All About Jazz needs your help and we have a deal. Pay $20 and we'll hide those six pesky Google ads that appear on every page, plus this box and the slideout box on the right for a full year! You'll also fund website expansion.
Trombones galore are what you'll find in Dease Bones. Young musician/educator Michael Dease ardently crafted and assembled some friends and fellow 'bone players for this recording of camaraderie, immaculate sounds and swinging tempos forged in the vein of greats such as Slide Hampton and J.J. Johnson. But Dease's new framework is built upon not only the instrument's history but also its present resurgence as noted in recent efforts by seminal players: Rick Parker's New York Gravity (Fresh Sound New Talent, 2004), Alan Ferber's Scenes From An Exit Row (Fresh Sound New Talent, 2005) and Josh Roseman's New Constellations: Live in Vienna (Accurate Records, 2007). The illustrious odd-shaped instrument is audibly in good hands.
The one thing that's differentiates Dease Bones from its peers is the classic mainstream sound. Having gigged from pop (Paul Simon, Alicia Keys) to bop (Wynton Marsalis, The Lincoln Center Jazz Orchestra), Dease could easily choose a path other than straight-ahead. Yet although the influence is absent of electronics and/or a contemporary leaning; this recording is evidence that the vitality of the music is what really counts.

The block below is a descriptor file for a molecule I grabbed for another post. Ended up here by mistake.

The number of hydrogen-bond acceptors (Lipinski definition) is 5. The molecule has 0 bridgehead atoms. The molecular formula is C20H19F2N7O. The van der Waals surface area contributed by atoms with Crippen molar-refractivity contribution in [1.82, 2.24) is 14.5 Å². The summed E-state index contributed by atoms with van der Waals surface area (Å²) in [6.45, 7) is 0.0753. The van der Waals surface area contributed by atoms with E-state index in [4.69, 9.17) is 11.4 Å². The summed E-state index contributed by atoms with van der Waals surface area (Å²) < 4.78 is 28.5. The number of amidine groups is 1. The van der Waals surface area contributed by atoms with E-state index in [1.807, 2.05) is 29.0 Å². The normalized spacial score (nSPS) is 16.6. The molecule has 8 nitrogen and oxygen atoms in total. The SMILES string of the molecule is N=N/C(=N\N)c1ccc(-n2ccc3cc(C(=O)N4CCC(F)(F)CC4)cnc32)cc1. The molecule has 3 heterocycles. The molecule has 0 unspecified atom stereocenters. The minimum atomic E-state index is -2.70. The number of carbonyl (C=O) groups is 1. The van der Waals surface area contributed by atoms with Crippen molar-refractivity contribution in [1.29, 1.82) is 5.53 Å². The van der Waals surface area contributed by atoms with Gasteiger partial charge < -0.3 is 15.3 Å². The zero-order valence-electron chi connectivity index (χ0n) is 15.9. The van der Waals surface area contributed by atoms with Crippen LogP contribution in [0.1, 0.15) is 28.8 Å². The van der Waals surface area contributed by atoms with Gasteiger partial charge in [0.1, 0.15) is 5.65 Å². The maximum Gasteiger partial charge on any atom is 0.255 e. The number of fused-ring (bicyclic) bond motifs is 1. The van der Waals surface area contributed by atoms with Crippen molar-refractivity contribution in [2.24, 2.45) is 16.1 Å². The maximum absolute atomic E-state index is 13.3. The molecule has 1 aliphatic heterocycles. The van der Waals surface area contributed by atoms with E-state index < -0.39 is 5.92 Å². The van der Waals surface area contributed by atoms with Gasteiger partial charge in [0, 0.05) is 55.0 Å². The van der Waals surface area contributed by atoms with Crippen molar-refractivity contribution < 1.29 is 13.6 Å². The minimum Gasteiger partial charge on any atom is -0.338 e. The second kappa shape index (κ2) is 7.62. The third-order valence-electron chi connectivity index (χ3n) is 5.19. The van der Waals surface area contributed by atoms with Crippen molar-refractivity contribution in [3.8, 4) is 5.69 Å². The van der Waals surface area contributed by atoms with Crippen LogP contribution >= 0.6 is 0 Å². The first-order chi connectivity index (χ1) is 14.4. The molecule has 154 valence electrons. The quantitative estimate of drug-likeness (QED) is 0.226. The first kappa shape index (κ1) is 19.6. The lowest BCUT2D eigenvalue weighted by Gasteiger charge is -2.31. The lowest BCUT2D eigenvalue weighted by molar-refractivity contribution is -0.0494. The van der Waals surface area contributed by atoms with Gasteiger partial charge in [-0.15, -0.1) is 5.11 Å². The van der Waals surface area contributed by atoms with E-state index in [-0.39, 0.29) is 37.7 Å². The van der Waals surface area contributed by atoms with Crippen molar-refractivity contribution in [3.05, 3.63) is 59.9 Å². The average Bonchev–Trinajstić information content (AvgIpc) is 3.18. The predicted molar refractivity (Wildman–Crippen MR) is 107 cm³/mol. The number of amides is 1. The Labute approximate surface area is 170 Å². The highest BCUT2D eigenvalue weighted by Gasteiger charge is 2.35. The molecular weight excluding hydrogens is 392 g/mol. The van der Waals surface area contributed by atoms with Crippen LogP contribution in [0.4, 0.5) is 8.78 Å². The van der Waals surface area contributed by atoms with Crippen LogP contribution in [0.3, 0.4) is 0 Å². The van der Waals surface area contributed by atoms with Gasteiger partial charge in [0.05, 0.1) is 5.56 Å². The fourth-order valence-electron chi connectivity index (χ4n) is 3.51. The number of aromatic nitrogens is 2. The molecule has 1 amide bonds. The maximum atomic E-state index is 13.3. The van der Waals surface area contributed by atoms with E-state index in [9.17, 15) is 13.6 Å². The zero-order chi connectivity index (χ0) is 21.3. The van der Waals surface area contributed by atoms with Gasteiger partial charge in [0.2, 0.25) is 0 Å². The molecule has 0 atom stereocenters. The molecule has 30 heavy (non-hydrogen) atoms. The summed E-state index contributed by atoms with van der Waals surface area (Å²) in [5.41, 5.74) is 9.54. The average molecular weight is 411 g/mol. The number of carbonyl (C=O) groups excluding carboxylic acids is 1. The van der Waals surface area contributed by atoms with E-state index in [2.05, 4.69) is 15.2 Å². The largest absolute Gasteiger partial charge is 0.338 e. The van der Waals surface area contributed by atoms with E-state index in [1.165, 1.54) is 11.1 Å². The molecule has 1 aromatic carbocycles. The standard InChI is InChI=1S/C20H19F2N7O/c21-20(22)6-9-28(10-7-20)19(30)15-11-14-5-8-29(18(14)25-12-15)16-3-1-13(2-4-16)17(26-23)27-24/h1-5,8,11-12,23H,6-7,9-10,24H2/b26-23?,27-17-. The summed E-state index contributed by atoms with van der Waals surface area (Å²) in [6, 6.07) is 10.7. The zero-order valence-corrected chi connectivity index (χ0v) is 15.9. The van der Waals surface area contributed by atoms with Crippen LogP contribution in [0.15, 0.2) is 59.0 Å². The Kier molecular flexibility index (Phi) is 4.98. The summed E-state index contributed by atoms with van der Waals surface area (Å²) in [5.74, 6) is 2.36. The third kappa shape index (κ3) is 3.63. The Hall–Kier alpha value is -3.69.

From the very first notes of "Personal Traner, with its mellifluous chorus of seven 'bones, additional instruments and hot rhythm section; the music rings true. The timbre of the trombones can span from sweet purrs to ferocious growls and these players exploit every facet on J.J. Johnson's smooth "Wee Dot, slower tunes such as "Lullaby for Rita, and a version of "Have Yourself A Merry Little Christmas that's memorable in or out of the holiday season.
The music radiates on all frontssolos, arranging, and special guest performances from veterans (Wycliffe Gordon) and newcomers (Marshall Gilkes) on the Slide Hampton tune "Slides Blues with everyone adding their spice. Who says this music is outdated and is best left in the past? The truth be told, the essence of swing is always in style and Dease Bones confirms that fact.
Track Listing: Personal Traner; Lullaby for Rita; Wee Dot; Lament; New Blues;
Sentimental Young Fool; Believe; Agrodolce; Let's Do This;
It's All Right With Me; Have Yourself A Merry Little Christmas;
Personnel: Michael Dease: trombone; James Burton: trombone; Robert Edwards: trombone; Marshall Gilkes: trombone; Nicholas Hagen: trombone; Ryan Keberle: trombone; Marques Young; Kris Bowers: piano; Nial Djuuliarso: piano; Matt Heredia: bass; Ryland Kelly: bass; Ben Meigners: bass; Marion Felder: drums; Mark Whitfield: drums. Special Guests: Joseph Alessi: trombone; Tom Barber: flugelhorn; Vincent Gardner: trombone; David Gibson: trombone; Wycliff Gordon: trombone; Brandon Lee: trumpet.
I grew up listening to mainstream '70s rock then ended up on the staff at the college paper at San Diego State, and volunteered to review heavy metal LPs. My second semester, the music editor dropped a Fenton Robinson LP on my desk, Night Flight. You like metal; they play guitar--he plays guitar, the editor told me
I grew up listening to mainstream '70s rock then ended up on the staff at the college paper at San Diego State, and volunteered to review heavy metal LPs. My second semester, the music editor dropped a Fenton Robinson LP on my desk, Night Flight. You like metal; they play guitar--he plays guitar, the editor told me. If we don't run a review, Alligator Records is going to stop servicing us.
Night Flight opened up a whole new world for me--the blues led me, inevitably, to Basie, who led to Duke, who led to Mingus, who led to Miles, who led to ...